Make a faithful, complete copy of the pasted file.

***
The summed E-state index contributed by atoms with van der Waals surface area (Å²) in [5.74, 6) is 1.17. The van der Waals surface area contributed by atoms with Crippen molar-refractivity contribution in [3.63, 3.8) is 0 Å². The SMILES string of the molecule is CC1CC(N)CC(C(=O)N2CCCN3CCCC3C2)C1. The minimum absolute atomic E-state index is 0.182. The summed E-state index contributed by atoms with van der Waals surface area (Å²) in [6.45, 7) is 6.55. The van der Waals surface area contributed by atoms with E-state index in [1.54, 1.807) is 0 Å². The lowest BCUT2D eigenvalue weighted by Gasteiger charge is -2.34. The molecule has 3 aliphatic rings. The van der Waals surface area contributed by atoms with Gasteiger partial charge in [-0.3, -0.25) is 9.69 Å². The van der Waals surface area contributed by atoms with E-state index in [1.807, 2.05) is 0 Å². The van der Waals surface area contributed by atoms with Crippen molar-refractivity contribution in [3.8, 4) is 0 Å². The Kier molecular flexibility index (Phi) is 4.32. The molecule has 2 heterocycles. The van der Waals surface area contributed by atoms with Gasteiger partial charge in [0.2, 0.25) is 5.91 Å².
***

The summed E-state index contributed by atoms with van der Waals surface area (Å²) in [5.74, 6) is 1.17. The van der Waals surface area contributed by atoms with Crippen molar-refractivity contribution in [3.63, 3.8) is 0 Å². The SMILES string of the molecule is CC1CC(N)CC(C(=O)N2CCCN3CCCC3C2)C1. The minimum absolute atomic E-state index is 0.182. The summed E-state index contributed by atoms with van der Waals surface area (Å²) in [6.45, 7) is 6.55. The van der Waals surface area contributed by atoms with E-state index in [1.54, 1.807) is 0 Å². The lowest BCUT2D eigenvalue weighted by Gasteiger charge is -2.34. The molecule has 3 aliphatic rings. The van der Waals surface area contributed by atoms with Gasteiger partial charge in [-0.3, -0.25) is 9.69 Å². The van der Waals surface area contributed by atoms with E-state index in [1.807, 2.05) is 0 Å². The van der Waals surface area contributed by atoms with Crippen molar-refractivity contribution in [3.8, 4) is 0 Å². The Kier molecular flexibility index (Phi) is 4.32. The molecule has 2 heterocycles. The van der Waals surface area contributed by atoms with Gasteiger partial charge in [0.2, 0.25) is 5.91 Å².